While making my first data stream through Kafka into Neo4j, I found it quite difficult to figure out exactly how to properly set everything up. I'd like to share what I've learned by showing and explaining parts of the docker-compose configuration of a proof of concept that I've made. The proof of concept showcases the power of Neo4j in a food traceability context. The entire docker-compose.yml and Neo4j sink connector configuration can be found here.
We use this to go over the following topics:
After this blog post, you will understand how to setup up a Neo4J sink connector for Kafka as we did in our Traceability proof of concept to have all the event messages in Kafka automatically ingested into our Neo4J database.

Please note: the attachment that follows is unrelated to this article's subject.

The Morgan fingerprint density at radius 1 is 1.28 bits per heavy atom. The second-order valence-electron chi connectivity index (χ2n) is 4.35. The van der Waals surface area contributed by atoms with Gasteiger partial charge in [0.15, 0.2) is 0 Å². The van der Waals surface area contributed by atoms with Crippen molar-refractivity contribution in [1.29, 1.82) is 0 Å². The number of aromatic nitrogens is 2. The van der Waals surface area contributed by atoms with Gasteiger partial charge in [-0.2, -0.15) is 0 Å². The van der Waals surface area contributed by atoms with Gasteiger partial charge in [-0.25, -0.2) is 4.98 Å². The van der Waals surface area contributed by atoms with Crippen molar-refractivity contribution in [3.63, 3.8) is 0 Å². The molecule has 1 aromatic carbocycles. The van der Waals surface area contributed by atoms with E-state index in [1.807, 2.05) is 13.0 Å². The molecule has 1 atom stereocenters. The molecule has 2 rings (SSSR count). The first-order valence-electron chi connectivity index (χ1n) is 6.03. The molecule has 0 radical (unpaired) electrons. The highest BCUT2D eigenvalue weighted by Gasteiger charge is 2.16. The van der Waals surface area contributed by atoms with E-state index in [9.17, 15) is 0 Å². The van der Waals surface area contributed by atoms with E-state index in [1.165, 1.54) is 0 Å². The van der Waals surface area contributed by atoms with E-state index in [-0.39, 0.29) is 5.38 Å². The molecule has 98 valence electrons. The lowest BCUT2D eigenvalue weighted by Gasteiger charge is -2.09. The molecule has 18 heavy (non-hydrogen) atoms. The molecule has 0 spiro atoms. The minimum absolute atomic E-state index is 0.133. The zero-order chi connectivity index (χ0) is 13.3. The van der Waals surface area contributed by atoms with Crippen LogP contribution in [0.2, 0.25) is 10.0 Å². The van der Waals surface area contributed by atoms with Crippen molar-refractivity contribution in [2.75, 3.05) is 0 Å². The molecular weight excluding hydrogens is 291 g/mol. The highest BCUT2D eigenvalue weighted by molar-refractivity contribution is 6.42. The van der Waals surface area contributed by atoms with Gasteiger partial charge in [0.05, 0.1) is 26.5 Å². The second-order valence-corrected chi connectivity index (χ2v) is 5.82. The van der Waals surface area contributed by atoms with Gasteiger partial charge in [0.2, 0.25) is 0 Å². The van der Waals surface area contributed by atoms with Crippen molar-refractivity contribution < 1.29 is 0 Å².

Kafka and Zookeeper are the two microservices that form the basis of every Kafka setup.
Zookeeper is the distributed consensus manager for the Kafka brokers (these are the container(s) running Kafka). In a production-ready Kafka deployment, there will be multiple brokers running and the data sent to Kafka will be replicated in different brokers, such that data can persist even if a broker goes down. The zookeeper service manages the collaboration between the brokers and ensures the High Availability of the Kafka service.
Even though our example will only use 1 Kafka broker, we still have to spin up zookeeper for it to function (We use docker-compose version 3):
We set 'ZOOKEEPER_CLIENT_PORT: 2181', so we will connect to zookeeper in the internal docker network on zookeeper:2181.
The Kafka container contains our broker. We will be writing messages to and reading messages from the topics in this broker. [More info on topics](https://dattell.com/data-architecture-blog/what-is-a-kafka-topic/.)
The Kafka container has the following configuration: